HIPAA Security and the Administrative Safeguards—Part 1
August 2003 Issue
In the last article, we divided the Security Rule standards into four categories: administrative safeguards, physical safeguards, technical safeguards, and organizational safeguards. We then listed all the standards and their implementation specifications, identifying whether they were required or addressable.
In this article we will cover the first administrative safeguard standard in detail and how it will affect your O&P organization.
Security Management Process Standard
The Security Management Process Standard establishes a formal security management process that includes the creation, administration, and oversight of policies to address the full range of security issues and to ensure the prevention, detection, containment, and correction of security violations. Implementation features include: 1) risk analysis, 2) risk management, 3) sanction policy, and 4) information system activity review.
1) Risk Analysis (Required)
Implementation specification: Your organization must conduct an accurate and thorough assessment--risk analysis--of the potential risks and vulnerabilities to the confidentiality, integrity, and availability of electronic protected health information (PHI).
What it means to your organization: Your organization needs to identify potential risks to electronic PHI, determine whether appropriate security measures have been or need to be taken, and what the "relevant losses" would be if security measures were not in place. Risks would include items such as unauthorized uses and disclosures and loss of data integrity. The risk analysis will help form the foundation upon which your security activities are built, so your analysis should include all of the other Security standards implementations and their potential risks. This will help ensure your organization's compliance with the standards. The risk analysis must be documented, retained for six years, and should be periodically reassessed and updated as needed.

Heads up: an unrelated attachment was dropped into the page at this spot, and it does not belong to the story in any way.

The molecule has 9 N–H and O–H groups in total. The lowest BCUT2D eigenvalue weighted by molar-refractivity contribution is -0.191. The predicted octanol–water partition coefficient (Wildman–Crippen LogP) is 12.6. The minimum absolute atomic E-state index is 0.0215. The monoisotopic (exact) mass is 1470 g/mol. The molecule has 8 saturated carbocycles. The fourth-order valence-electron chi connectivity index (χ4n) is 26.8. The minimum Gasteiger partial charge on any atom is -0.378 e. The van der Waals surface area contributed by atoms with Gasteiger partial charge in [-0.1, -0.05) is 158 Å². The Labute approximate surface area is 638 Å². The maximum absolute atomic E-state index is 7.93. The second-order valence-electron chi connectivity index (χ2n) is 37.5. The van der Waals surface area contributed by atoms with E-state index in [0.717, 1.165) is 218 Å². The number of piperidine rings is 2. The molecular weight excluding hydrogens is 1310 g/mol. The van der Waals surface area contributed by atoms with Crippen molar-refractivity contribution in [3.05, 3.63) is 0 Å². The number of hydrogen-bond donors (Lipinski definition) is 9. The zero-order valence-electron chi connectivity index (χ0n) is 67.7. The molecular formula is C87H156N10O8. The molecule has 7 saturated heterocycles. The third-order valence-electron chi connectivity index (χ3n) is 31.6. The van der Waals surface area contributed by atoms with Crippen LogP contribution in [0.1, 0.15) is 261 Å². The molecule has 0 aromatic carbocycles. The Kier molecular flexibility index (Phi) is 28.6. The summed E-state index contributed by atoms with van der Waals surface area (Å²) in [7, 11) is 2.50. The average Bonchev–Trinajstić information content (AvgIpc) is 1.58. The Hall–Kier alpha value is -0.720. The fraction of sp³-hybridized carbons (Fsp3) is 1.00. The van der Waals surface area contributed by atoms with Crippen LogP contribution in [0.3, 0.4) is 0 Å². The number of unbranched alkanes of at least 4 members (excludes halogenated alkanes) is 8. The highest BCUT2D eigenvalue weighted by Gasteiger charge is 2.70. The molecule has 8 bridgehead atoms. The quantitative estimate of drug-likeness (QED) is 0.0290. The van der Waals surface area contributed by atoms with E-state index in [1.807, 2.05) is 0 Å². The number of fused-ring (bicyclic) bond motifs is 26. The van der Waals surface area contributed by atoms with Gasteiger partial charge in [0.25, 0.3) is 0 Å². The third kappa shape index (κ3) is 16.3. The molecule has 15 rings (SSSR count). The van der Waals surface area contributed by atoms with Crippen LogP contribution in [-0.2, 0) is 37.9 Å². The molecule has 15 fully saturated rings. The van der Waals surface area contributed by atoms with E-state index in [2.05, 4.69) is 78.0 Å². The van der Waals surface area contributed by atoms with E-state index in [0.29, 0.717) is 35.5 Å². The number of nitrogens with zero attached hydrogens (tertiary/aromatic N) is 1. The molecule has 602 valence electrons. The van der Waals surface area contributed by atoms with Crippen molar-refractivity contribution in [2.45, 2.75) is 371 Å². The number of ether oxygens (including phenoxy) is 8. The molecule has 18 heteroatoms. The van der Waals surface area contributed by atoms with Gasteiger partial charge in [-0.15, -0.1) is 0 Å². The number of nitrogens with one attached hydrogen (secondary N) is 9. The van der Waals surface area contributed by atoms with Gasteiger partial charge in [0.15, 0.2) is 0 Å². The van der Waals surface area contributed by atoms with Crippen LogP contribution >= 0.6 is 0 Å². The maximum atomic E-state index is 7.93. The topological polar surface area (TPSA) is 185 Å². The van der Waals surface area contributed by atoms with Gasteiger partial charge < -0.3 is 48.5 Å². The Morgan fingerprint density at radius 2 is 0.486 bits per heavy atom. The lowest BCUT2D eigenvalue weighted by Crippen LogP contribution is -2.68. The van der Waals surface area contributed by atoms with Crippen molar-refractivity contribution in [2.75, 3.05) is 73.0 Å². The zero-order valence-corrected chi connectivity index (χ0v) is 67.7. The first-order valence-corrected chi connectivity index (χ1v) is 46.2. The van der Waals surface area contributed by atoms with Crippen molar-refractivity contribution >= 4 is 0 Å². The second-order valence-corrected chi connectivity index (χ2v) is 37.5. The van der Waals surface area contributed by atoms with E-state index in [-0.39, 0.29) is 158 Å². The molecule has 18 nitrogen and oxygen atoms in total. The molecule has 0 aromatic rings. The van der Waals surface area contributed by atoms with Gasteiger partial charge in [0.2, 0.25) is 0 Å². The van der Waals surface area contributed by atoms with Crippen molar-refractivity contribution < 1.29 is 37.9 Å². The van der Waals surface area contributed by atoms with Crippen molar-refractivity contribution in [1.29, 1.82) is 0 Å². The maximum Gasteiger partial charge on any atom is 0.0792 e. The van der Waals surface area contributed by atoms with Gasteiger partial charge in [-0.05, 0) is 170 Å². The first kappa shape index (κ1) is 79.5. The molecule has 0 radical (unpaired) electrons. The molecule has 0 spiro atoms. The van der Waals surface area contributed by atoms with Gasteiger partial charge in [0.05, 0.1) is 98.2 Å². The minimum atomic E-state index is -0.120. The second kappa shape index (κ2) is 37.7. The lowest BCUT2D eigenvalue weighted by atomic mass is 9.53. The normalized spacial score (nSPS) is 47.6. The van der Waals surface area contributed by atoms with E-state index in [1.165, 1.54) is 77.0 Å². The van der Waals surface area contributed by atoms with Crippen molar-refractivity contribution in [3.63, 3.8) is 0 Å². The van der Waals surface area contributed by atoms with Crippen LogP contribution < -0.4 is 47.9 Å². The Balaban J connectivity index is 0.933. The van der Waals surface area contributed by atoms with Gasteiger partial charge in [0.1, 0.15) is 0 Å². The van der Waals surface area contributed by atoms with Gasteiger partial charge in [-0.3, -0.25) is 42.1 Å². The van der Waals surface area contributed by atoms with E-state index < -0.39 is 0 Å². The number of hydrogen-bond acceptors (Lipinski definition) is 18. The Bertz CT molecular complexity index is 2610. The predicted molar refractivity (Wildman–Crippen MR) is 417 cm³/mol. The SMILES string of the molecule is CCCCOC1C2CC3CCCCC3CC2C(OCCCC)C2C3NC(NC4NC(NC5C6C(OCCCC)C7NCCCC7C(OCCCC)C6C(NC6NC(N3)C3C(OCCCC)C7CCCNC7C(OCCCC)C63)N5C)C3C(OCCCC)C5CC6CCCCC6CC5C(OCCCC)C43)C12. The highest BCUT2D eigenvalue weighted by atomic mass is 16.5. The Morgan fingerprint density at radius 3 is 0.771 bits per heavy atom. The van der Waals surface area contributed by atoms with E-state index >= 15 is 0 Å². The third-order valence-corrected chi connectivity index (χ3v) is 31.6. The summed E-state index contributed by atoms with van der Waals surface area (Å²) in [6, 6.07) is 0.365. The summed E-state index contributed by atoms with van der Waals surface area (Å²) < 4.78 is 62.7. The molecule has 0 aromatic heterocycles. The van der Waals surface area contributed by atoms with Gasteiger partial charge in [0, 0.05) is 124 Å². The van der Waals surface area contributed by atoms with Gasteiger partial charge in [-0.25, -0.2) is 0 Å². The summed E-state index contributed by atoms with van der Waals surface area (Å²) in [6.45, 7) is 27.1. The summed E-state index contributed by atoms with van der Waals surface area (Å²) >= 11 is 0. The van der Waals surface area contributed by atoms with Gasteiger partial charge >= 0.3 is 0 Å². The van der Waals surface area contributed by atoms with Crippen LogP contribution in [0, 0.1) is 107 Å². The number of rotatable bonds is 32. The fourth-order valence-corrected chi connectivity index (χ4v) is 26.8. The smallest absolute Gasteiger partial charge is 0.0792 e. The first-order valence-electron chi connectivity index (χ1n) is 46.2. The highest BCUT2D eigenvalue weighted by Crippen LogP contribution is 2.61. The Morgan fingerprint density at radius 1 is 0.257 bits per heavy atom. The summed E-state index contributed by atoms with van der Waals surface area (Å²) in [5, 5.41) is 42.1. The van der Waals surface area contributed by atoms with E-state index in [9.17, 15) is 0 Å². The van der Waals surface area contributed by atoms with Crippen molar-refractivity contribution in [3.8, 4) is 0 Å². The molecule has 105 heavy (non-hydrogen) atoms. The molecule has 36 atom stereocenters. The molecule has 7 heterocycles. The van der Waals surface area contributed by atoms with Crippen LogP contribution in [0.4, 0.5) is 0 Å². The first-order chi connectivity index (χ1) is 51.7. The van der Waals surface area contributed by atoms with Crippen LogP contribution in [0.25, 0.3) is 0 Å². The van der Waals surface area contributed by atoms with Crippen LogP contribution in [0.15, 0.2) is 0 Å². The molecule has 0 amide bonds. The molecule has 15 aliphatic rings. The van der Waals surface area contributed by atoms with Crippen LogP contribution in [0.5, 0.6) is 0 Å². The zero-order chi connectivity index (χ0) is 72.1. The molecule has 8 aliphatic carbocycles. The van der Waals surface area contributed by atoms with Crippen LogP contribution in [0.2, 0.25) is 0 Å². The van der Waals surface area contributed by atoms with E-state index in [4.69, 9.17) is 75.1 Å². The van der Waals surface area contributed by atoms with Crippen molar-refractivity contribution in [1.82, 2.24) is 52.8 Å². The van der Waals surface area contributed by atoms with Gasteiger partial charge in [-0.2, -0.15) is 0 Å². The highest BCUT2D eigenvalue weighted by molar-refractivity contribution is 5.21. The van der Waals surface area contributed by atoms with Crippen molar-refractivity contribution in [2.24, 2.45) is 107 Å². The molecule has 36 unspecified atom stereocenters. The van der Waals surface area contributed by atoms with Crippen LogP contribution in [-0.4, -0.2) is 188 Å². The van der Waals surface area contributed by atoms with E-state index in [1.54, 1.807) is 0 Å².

2) Risk Management (Required)
Implementation specification: Implement security measures sufficient to reduce risks and vulnerabilities to a reasonable and appropriate level.
What it means to your organization: Your organization will need to plan for and manage the implementation and maintenance of security measures identified in the risk analysis. Although a formal plan is not required, just documentation of your security implementations, I believe it is a basic element that will help your organization with the implementation of the Security standards. Your organization should document and retain your risk management plan or your security implementation documents.
3) Sanction Policy (Required)
Implementation specification: Apply appropriate sanctions against workforce members who fail to comply with the security policies and procedures of the covered entity.
What it means to your organization: Your organization will need to create a sanction policy for the Security standards. These sanctions can be combined with the Privacy Rule sanctions. As with the Privacy Rule the type and severity of the sanctions imposed, and for what causes, are determined by your organization. Again it is mandatory that this policy be documented, retained for six years, and should be periodically reassessed and updated as needed.
4) Information System Activity Review (Required)
Implementation specification: Implement procedures to regularly review records of information system activity, such as audit logs, access reports, and security incident-tracking reports.
What it means to your organization: Your organization will need to document what and how often electronic PHI records are reviewed to ensure there has been no security incidents that warrant attention. If you are a smaller organization and you don't currently have access to reports or audit logs, you may want to ask your software vendor to provide these reports for you. Your access reports should also take into consideration security measures implemented to limit the access of a workforce member to electronic PHI. The procedures developed for this implementation need to be documented, retained for six years, and should be periodically reassessed and updated as needed.
Other HIPAA Security Rule articles can be found in the Related
Articles section below.
The article is informational only and does not constitute the rendering of legal, financial, or other professional advice or recommendations by Provaliant or individual members. If you require legal advice, you should consult with an attorney.
Jay Masci is the principal consultant of Provaliant, a company providing IT consulting services including HIPAA compliance and customized training. Visit www.provaliant.com or contact Provaliant at 480.952.0656.